The Book of Evidence | Critical Review by James Sattler

This literature criticism consists of approximately 5 pages of analysis & critique of The Book of Evidence.
This section contains 1,094 words
(approx. 4 pages at 300 words per page)
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Critical Review by James Sattler

SOURCE: A review of The Book of Evidence, in Bloomsbury Review, May/June, 1990, pp. 2-3.

In the following review, Sattler asserts that The Book of Evidence is about the disintegration of its protagonist Freddie Montgomery.

"Well, Well, That's the advantage of jail, one has the time and leisure really to get to the heart of things," says Freddie Montgomery at one point during his confession of murder which comprises The Book of Evidence. Through this sometimes seemingly random rambling, characterized by minute expansion on a relatively simple string of events, emerges the substance of Freddie's life.

Freddie, a thirty-eight-year-old husband, father, failed son, and onetime scientist, travels aimlessly, never losing a sense of alienation. He imagines that a cosmic mistake placed humans on the earth and put the real earthlings somewhere else: "No, they would have become extinct long ago. How could they survive, these gentle earthlings, in a world that was made to contain us?" While vacationing on an island in the Mediterranean he borrows money from the "wrong people" and must return home to Ireland to try to get the money from his widowed mother. His wife and daughter are left behind under the watchful eyes of the local crime organization.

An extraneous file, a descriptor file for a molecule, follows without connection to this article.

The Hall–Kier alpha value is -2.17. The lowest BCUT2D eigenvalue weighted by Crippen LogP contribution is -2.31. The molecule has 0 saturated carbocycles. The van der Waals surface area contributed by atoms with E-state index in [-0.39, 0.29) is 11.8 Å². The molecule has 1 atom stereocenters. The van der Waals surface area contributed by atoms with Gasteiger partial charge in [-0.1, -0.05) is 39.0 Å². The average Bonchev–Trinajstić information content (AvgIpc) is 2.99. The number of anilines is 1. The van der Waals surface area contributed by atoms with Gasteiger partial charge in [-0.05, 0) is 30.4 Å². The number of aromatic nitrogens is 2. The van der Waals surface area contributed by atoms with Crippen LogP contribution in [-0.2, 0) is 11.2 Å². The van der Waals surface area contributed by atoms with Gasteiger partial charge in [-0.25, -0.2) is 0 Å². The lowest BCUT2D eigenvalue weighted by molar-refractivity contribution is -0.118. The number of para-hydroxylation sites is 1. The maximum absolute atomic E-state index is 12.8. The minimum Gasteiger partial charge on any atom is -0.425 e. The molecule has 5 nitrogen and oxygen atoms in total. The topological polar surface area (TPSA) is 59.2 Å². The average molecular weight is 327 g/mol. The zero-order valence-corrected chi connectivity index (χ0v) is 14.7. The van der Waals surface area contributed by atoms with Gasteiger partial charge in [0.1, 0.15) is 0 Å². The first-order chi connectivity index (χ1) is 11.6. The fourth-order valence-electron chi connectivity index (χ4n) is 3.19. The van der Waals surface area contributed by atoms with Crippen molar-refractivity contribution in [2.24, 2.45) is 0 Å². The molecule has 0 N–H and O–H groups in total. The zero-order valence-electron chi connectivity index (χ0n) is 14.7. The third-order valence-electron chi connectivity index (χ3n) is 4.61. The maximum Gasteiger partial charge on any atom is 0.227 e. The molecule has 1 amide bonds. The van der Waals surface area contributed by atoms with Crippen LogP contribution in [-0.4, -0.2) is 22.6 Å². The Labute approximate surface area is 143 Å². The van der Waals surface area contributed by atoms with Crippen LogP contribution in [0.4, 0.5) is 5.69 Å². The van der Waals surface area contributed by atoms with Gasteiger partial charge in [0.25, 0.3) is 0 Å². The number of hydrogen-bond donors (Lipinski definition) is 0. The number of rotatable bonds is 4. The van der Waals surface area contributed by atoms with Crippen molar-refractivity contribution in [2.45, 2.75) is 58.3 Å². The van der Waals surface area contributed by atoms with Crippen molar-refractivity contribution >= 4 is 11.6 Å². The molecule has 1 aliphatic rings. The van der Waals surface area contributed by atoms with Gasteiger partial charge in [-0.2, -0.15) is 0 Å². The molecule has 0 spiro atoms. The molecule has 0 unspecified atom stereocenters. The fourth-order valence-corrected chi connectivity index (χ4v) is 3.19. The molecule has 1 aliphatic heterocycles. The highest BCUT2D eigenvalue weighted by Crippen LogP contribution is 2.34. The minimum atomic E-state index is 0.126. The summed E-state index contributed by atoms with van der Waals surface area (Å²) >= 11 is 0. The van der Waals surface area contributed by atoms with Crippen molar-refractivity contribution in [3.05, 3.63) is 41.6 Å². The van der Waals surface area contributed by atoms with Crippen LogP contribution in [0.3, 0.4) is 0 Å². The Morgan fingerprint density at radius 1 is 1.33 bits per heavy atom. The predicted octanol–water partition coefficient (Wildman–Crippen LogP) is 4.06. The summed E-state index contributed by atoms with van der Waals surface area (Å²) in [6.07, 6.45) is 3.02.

Freddie finds little comfort or hope of assistance at home, with his mother fed up with his profligacy. A row with her, sparked by the absence of paintings he thought might be of value, sends him wandering to the house of an old acquaintance. To Freddie's dismay, he finds that the paintings were sold to the friend who, in turn, sold them again. While visiting, he becomes obsessed with the woman in the seventeenth-century Dutch painting Portrait of a Woman with Gloves.

Freddie returns to steal the painting, only to be interrupted by a servant girl whom he abducts along with the painting. In a petulant rage he brutally murders the servant girl with a hammer. After a short time undercover, he is jailed and begins his confession.

Evoking comparisons to Dostoyevsky's Crime and Punishment, Camus' The Stranger, and even some of Beckett's early fiction, Banville's novel is an existential portrait that maps an internal landscape through the narrator's perceptions and reactions to the external, looking at seemingly unimportant details, giving every event equal weight no matter how mundane or extraordinary.

"I only wish to explain my motives, I mean the deepest ones, if such a thing is possible," Freddie says. With a stunning precision of expression Banville exposes the reality beneath Freddie's actions. What seems like merely pricking the surface often inundates the reader with what has been festering below.

Unaware of any vaginal connotations, Freddie can't explain his pronounced aversion to moustaches and disguises his latent homosexuality in homophobia. Once home, he spends time in a bar frequented by homosexuals but denies any sexual interest, and his relationship with Charlie, an old friend of the family who later hides him, seems purposefully ambiguous. After recalling childhood events—having to wait outside while his father visited his mistress—Freddie dismisses the idea of Oedipal feelings, yet there is always an undercurrent of hate for his father.